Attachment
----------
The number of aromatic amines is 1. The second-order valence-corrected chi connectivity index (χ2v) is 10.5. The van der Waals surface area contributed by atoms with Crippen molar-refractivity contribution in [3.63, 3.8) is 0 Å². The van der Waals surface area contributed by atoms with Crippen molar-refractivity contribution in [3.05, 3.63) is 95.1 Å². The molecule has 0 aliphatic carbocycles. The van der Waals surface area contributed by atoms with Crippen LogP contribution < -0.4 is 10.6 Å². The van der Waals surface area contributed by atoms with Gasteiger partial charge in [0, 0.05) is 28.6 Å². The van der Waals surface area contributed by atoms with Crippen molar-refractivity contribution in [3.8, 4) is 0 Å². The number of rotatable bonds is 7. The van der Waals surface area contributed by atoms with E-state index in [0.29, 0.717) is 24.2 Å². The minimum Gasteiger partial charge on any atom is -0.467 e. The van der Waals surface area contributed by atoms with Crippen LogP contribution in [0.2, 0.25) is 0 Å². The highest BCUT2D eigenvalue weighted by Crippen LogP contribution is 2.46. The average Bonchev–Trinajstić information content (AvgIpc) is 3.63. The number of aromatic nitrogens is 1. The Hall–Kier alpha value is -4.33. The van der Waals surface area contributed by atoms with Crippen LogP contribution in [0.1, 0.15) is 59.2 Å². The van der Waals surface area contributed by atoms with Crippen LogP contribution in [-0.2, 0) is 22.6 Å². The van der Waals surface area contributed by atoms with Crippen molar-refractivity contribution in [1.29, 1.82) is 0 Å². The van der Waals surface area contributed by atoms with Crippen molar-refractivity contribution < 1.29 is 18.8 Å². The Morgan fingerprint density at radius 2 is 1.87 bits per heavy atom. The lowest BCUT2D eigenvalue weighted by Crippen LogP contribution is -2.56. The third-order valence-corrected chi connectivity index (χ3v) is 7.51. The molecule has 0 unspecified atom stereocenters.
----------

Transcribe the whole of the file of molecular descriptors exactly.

The number of aromatic amines is 1. The second-order valence-corrected chi connectivity index (χ2v) is 10.5. The van der Waals surface area contributed by atoms with Crippen molar-refractivity contribution in [3.63, 3.8) is 0 Å². The van der Waals surface area contributed by atoms with Crippen molar-refractivity contribution in [3.05, 3.63) is 95.1 Å². The molecule has 0 aliphatic carbocycles. The van der Waals surface area contributed by atoms with Crippen LogP contribution < -0.4 is 10.6 Å². The van der Waals surface area contributed by atoms with Gasteiger partial charge in [0, 0.05) is 28.6 Å². The van der Waals surface area contributed by atoms with Crippen molar-refractivity contribution in [3.8, 4) is 0 Å². The number of rotatable bonds is 7. The van der Waals surface area contributed by atoms with E-state index in [0.29, 0.717) is 24.2 Å². The minimum Gasteiger partial charge on any atom is -0.467 e. The van der Waals surface area contributed by atoms with Crippen LogP contribution in [0.2, 0.25) is 0 Å². The highest BCUT2D eigenvalue weighted by Crippen LogP contribution is 2.46. The average Bonchev–Trinajstić information content (AvgIpc) is 3.63. The number of aromatic nitrogens is 1. The Hall–Kier alpha value is -4.33. The van der Waals surface area contributed by atoms with Crippen LogP contribution in [0.1, 0.15) is 59.2 Å². The van der Waals surface area contributed by atoms with Crippen LogP contribution in [-0.2, 0) is 22.6 Å². The van der Waals surface area contributed by atoms with Crippen molar-refractivity contribution in [1.29, 1.82) is 0 Å². The van der Waals surface area contributed by atoms with Crippen molar-refractivity contribution < 1.29 is 18.8 Å². The Morgan fingerprint density at radius 2 is 1.87 bits per heavy atom. The lowest BCUT2D eigenvalue weighted by Crippen LogP contribution is -2.56. The third-order valence-corrected chi connectivity index (χ3v) is 7.51. The molecule has 0 unspecified atom stereocenters.